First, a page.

Table of Contents  
ORIGINAL ARTICLE
Year : 2022  |  Volume : 14  |  Issue : 1  |  Page : 28-34

Multilayer Perceptron to Assess the Impact of Anatomical Risk Factors on Traumatic Dental Injuries: An Advanced Statistical Approach of Artificial Intelligence in Dental Traumatology


1 Private Pediatric Dental Practice, Aligarh, Uttar Pradesh, India
2 Department of Pediatric and Preventive Dentistry, Dr. Ziauddin Ahmad Dental College and Hospital, Aligarh Muslim University, Aligarh, Uttar Pradesh, India

Date of Submission06-Feb-2021
Date of Decision13-May-2022
Date of Acceptance23-May-2022
Date of Web Publication05-Aug-2022

Correspondence Address:
Dr. Mohammad Kamran Khan
Specialist Consultant Pedodontist, Hamdard Nagar-A, Civil Lines, Aligarh, Uttar Pradesh
India
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Source of Support: None, Conflict of Interest: None


DOI: 10.4103/jofs.jofs_42_22

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  Abstract 


Introduction: Traumatic dental injuries (TDIs) are the public dental health concern, with variable prevalence reported worldwide. Although, TDI is not a disease rather, it is a result of various risk factors. This study was performed to assess the influence of anatomical risk factors such as accentuated overjet, overbite, molar relationship, and lip competency in determining the number of traumatized teeth per affected individual by using the advanced statistical method of multilayer perceptron (MLP) model of deep learning algorithm of artificial intelligence (AI). Materials and Methods: A cross-sectional study consisted of 1000 school children (boys and girls) of index age groups between 12 and 15 years selected through multistage sampling technique. Orofacial anatomical risk factors associated with TDI were statistically analyzed by MLP model of deep learning algorithm of AI using IBM SPSS Modeler software (version 18, 2020). Results: MLP method revealed results in terms of normalized importance as overbite (100%) was the strongest risk factor for the occurrence of TDI in number of teeth of affected participants, followed by molar relationship (90.2%), overjet (87.7%), and the lip competency was found as the weakest risk factor. Conclusion: Using the MLP as statistical method, overbite was found as the strongest anatomical risk factor in determining the number of traumatized teeth per affected individual as compared to molar relationship, overjet, and lip competence.

Keywords: Advanced statistical analysis, anatomical risk factors, artificial intelligence (AI), artificial neural network (ANN), cross-sectional study, deep learning, machine learning, modern statistical methods, multilayer perceptron (MLP), traumatic dental injuries


How to cite this article:
Khan MK, Jindal MK. Multilayer Perceptron to Assess the Impact of Anatomical Risk Factors on Traumatic Dental Injuries: An Advanced Statistical Approach of Artificial Intelligence in Dental Traumatology. J Orofac Sci 2022;14:28-34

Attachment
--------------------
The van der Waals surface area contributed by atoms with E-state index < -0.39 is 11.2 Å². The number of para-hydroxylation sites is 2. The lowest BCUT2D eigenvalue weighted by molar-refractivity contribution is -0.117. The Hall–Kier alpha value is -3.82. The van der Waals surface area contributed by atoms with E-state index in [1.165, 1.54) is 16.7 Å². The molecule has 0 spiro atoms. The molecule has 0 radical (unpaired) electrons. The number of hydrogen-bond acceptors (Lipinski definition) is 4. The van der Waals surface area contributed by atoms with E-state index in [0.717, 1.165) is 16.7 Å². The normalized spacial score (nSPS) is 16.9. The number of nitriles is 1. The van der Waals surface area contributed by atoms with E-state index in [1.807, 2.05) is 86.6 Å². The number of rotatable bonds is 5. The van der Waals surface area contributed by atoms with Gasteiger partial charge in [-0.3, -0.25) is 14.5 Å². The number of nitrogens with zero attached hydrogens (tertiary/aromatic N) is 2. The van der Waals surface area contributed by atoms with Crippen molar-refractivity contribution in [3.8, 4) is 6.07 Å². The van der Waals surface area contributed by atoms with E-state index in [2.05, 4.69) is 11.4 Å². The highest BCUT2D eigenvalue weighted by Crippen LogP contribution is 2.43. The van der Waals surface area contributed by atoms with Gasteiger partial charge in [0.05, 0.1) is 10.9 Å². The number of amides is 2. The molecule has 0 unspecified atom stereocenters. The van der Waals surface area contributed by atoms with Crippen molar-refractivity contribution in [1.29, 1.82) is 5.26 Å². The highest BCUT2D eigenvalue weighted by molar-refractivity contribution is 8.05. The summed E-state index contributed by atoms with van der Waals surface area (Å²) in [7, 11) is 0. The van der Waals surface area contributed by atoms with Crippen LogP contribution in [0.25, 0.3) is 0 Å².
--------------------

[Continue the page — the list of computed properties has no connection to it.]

How to cite this URL:
Khan MK, Jindal MK. Multilayer Perceptron to Assess the Impact of Anatomical Risk Factors on Traumatic Dental Injuries: An Advanced Statistical Approach of Artificial Intelligence in Dental Traumatology. J Orofac Sci [serial online] 2022 [cited 2022 Aug 7];14:28-34. Available from: https://www.jofs.in/text.asp?2022/14/1/28/353474




  Introduction Top


Oral health is also an integral part of the individual’s overall health and hence, any disease or trauma to oral and dental tissues influences the overall health of the individual. Traumatic dental injuries (TDIs) are the public dental health concern, with variable prevalence reported worldwide (6%–59%).[1] Earlier, it was assumed that dental injuries would most likely exceed dental caries and periodontal diseases[2] and now that seem to be true by seeing their differences in prevalence in recent studies. TDIs are the most commonly affected injuries in children and adolescents, making them highly susceptible age group for dental trauma.[3] It has been observed that such dental injuries are more common in certain age groups, but no individual can ever be at zero risk through their daily living activities.[1]

Although, TDI is not a disease, it is a result of various risk factors related to an individual’s life.[1] The consequences of such injuries not only affect an individual physically or economically but also increases the psychosocial burden indefinably.[1] TDIs are costly and time consuming to manage as compared to other bodily injuries in emergency hospitals.[4] The average number of visits needed to treat such injuries are 1.9 to 9.1 while for other bodily traumas are just 1.5.[4]

The approach for managing dental caries and oral diseases has evolved from “treating the lesions” to “managing risk factors” associated with them. Likewise, the risk factors related to TDIs need to be identified comprehensively by all the possible ways to halt such injuries to occur.[5] So far, several risk factors for dental trauma have been reported in literature such as age, gender, geographical location, lip incompetency, and accentuated overjet, anteroposterior molar relation, overbite, ethnic group, socioeconomic status, obesity, peer relationships, family type, school grade, physical activity level, perception of paternal punishment, birth order, and psychosocial factors.[6],[7] These can be grouped into oral anatomical factors, environmental factors, and behavioral factors, etc.

Among orofacial anatomical risk factors, inadequate lip coverage and accentuated overjet have been studied extensively as a predictor for TDI, while overbite and molar relation have not been studied to that extent. Very few studies have investigated the association and strength of effect of all anatomical risk factors affecting TDI, and in most of them regression analysis method has been applied.